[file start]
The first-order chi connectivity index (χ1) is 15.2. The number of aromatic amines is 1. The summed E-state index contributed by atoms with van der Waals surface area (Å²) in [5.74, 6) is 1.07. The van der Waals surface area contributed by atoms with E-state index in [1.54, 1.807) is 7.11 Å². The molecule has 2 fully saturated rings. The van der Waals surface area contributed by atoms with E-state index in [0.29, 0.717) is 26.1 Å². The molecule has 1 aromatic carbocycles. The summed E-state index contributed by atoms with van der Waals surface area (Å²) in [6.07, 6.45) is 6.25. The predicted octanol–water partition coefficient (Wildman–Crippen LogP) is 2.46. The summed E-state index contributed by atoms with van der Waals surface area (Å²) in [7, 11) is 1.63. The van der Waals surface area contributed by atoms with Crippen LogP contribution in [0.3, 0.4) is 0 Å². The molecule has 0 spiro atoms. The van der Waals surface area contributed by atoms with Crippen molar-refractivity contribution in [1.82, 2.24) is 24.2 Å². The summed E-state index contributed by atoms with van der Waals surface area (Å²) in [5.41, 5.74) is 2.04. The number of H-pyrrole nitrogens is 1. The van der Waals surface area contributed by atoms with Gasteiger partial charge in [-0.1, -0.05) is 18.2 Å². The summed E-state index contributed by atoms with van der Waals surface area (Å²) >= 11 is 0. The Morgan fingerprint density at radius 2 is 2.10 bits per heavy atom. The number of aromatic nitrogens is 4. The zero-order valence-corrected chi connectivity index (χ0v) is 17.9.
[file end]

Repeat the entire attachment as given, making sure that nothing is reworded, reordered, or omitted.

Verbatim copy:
The first-order chi connectivity index (χ1) is 15.2. The number of aromatic amines is 1. The summed E-state index contributed by atoms with van der Waals surface area (Å²) in [5.74, 6) is 1.07. The van der Waals surface area contributed by atoms with E-state index in [1.54, 1.807) is 7.11 Å². The molecule has 2 fully saturated rings. The van der Waals surface area contributed by atoms with E-state index in [0.29, 0.717) is 26.1 Å². The molecule has 1 aromatic carbocycles. The summed E-state index contributed by atoms with van der Waals surface area (Å²) in [6.07, 6.45) is 6.25. The predicted octanol–water partition coefficient (Wildman–Crippen LogP) is 2.46. The summed E-state index contributed by atoms with van der Waals surface area (Å²) in [7, 11) is 1.63. The van der Waals surface area contributed by atoms with Crippen LogP contribution in [0.3, 0.4) is 0 Å². The molecule has 0 spiro atoms. The van der Waals surface area contributed by atoms with Crippen molar-refractivity contribution in [1.82, 2.24) is 24.2 Å². The summed E-state index contributed by atoms with van der Waals surface area (Å²) in [5.41, 5.74) is 2.04. The number of H-pyrrole nitrogens is 1. The van der Waals surface area contributed by atoms with Gasteiger partial charge in [-0.1, -0.05) is 18.2 Å². The summed E-state index contributed by atoms with van der Waals surface area (Å²) >= 11 is 0. The Morgan fingerprint density at radius 2 is 2.10 bits per heavy atom. The number of aromatic nitrogens is 4. The zero-order valence-corrected chi connectivity index (χ0v) is 17.9.